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Scientific Investigations Report 2014-5033

Quantifying Benthic Nitrogen Fluxes in Puget Sound, Washington—A Review of Available Data

By Richard W. Sheibley and Anthony J. Paulson

Thumbnail of and link to report PDF (6.4 MB)Abstract

Understanding benthic fluxes is important for understanding the fate of materials that settle to the Puget Sound, Washington, seafloor, as well as the impact these fluxes have on the chemical composition and biogeochemical cycles of marine waters. Existing approaches used to measure benthic nitrogen flux in Puget Sound and elsewhere were reviewed and summarized, and factors for considering each approach were evaluated. Factors for selecting an appropriate approach for gathering information about benthic flux include: availability of resources, objectives of projects, and determination of which processes each approach measures. An extensive search of literature was undertaken to summarize known benthic nitrogen fluxes in Puget Sound. A total of 138 individual flux chamber measurements and 38 sets of diffusive fluxes were compiled for this study. Of the diffusive fluxes, 35 new datasets were located, and new flux calculations are presented in this report. About 65 new diffusive flux calculations are provided across all nitrogen species (nitrate, NO3-; nitrite, NO2-; ammonium, NH4+). Data analysis of this newly compiled benthic flux dataset showed that fluxes beneath deep (greater than 50 meters) water tended to be lower than those beneath shallow (less than 50 meters) water. Additionally, variability in flux at the shallow depths was greater, possibly indicating a more dynamic interaction between the benthic and pelagic environments. The overall range of bottom temperatures from studies in the Puget Sound area were small (5–16 degrees Celsius), and only NH4+ flux showed any pattern with temperature. For NH4+, flux values and variability increased at greater than about 12 degrees Celsius. Collection of additional study site metadata about environmental factors (bottom temperature, depth, sediment porosity, sediment type, and sediment organic matter) will help with development of a broader regional understanding benthic nitrogen flux in the Puget Sound.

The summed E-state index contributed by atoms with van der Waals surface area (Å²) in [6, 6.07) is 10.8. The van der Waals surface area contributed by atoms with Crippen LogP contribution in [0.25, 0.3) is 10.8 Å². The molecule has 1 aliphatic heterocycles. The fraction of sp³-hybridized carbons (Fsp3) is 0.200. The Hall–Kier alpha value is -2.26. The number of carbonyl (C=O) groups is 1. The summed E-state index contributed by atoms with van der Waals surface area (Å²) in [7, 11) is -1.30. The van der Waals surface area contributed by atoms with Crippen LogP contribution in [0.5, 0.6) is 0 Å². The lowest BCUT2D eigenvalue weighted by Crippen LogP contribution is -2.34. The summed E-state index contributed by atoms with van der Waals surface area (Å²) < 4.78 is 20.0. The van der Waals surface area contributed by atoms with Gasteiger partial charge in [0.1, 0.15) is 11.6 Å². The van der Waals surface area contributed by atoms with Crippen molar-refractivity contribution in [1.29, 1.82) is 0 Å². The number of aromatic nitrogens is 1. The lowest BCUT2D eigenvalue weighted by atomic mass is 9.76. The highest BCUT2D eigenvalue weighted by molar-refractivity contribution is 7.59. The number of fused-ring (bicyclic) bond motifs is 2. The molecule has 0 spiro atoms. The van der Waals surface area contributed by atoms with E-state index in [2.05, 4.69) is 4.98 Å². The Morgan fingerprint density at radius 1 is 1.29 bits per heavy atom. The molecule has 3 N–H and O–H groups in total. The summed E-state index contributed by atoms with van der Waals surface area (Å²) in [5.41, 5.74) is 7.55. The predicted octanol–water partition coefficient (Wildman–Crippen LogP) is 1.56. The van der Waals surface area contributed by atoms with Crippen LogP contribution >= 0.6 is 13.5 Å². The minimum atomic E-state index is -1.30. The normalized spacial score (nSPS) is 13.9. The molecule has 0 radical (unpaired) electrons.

First posted March 13, 2014

For additional information, contact:
Director, Washington Water Science Center
U.S. Geological Survey
934 Broadway, Suite 300
Tacoma, Washington 98402
http://wa.water.usgs.gov

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Suggested citation:

Sheibley, R.W., and Paulson, A.J., 2014, Quantifying benthic nitrogen fluxes in Puget Sound, Washington—A review of available data: U.S. Geological Survey Scientific Investigations Report 2014-5033, 44 p., http://dx.doi.org/10.3133/sir20145033.

ISSN 2328-0328 (online)



Contents

Abstract

Introduction

Factors Influencing Benthic Nitrogen Flux

Methods for Measuring Benthic Nitrogen Fluxes

Benthic Nitrogen Fluxes in Puget Sound

Incorporating Benthic Fluxes into Marine Water Quality Models

Future Approaches and Areas of Research for Characterizing Benthic Fluxes in Critical Areas of Puget Sound

Conclusions

Acknowledgments

References Cited

Appendix A. Detailed Site and Location Information from All Compiled Flux Measurements

Appendix B. Summary of Compiled Benthic Flux Data for Nitrogen for All Individual Chamber Measurements

Appendix C. Summary of All Compiled Porewater Concentration Gradients

Appendix D. Compilation of All Orthophosphate Benthic Flux Data


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